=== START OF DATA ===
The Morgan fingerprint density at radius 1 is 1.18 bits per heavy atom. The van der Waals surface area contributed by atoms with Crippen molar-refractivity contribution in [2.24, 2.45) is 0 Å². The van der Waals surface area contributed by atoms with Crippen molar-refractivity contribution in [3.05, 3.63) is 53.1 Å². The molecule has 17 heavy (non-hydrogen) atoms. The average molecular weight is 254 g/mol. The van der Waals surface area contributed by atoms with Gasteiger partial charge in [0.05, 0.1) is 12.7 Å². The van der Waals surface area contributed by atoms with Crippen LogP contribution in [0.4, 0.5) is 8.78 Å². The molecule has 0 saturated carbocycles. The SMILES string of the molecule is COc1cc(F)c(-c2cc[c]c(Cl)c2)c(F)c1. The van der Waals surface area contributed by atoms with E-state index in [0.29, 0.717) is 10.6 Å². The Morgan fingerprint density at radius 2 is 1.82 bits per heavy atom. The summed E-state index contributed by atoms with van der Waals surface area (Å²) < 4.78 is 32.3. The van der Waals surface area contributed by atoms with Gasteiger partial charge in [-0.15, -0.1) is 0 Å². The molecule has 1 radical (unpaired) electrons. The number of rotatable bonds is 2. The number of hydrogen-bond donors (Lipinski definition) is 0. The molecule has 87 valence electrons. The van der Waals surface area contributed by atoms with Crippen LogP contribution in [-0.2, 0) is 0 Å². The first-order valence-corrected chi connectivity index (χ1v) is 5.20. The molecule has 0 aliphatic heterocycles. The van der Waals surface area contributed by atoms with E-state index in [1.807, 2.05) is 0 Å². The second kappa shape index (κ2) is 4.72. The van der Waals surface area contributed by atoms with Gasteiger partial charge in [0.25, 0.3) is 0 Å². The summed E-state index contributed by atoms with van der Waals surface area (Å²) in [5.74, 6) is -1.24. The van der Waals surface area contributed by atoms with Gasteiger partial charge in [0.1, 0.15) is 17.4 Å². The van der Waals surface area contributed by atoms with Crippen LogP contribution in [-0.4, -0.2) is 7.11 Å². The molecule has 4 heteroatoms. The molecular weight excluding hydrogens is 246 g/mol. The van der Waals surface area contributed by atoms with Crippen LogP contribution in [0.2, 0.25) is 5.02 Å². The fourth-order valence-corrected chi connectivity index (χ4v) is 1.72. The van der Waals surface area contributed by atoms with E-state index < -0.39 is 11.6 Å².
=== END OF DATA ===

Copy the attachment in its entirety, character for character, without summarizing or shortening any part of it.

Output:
The Morgan fingerprint density at radius 1 is 1.18 bits per heavy atom. The van der Waals surface area contributed by atoms with Crippen molar-refractivity contribution in [2.24, 2.45) is 0 Å². The van der Waals surface area contributed by atoms with Crippen molar-refractivity contribution in [3.05, 3.63) is 53.1 Å². The molecule has 17 heavy (non-hydrogen) atoms. The average molecular weight is 254 g/mol. The van der Waals surface area contributed by atoms with Gasteiger partial charge in [0.05, 0.1) is 12.7 Å². The van der Waals surface area contributed by atoms with Crippen LogP contribution in [0.4, 0.5) is 8.78 Å². The molecule has 0 saturated carbocycles. The SMILES string of the molecule is COc1cc(F)c(-c2cc[c]c(Cl)c2)c(F)c1. The van der Waals surface area contributed by atoms with E-state index in [0.29, 0.717) is 10.6 Å². The Morgan fingerprint density at radius 2 is 1.82 bits per heavy atom. The summed E-state index contributed by atoms with van der Waals surface area (Å²) < 4.78 is 32.3. The van der Waals surface area contributed by atoms with Gasteiger partial charge in [-0.15, -0.1) is 0 Å². The molecule has 1 radical (unpaired) electrons. The number of rotatable bonds is 2. The number of hydrogen-bond donors (Lipinski definition) is 0. The molecule has 87 valence electrons. The van der Waals surface area contributed by atoms with Crippen LogP contribution in [-0.2, 0) is 0 Å². The first-order valence-corrected chi connectivity index (χ1v) is 5.20. The molecule has 0 aliphatic heterocycles. The van der Waals surface area contributed by atoms with E-state index in [1.807, 2.05) is 0 Å². The second kappa shape index (κ2) is 4.72. The van der Waals surface area contributed by atoms with Gasteiger partial charge in [0.25, 0.3) is 0 Å². The summed E-state index contributed by atoms with van der Waals surface area (Å²) in [5.74, 6) is -1.24. The van der Waals surface area contributed by atoms with Gasteiger partial charge in [0.1, 0.15) is 17.4 Å². The van der Waals surface area contributed by atoms with Crippen LogP contribution in [-0.4, -0.2) is 7.11 Å². The molecule has 4 heteroatoms. The molecular weight excluding hydrogens is 246 g/mol. The van der Waals surface area contributed by atoms with Crippen LogP contribution in [0.2, 0.25) is 5.02 Å². The fourth-order valence-corrected chi connectivity index (χ4v) is 1.72. The van der Waals surface area contributed by atoms with E-state index < -0.39 is 11.6 Å².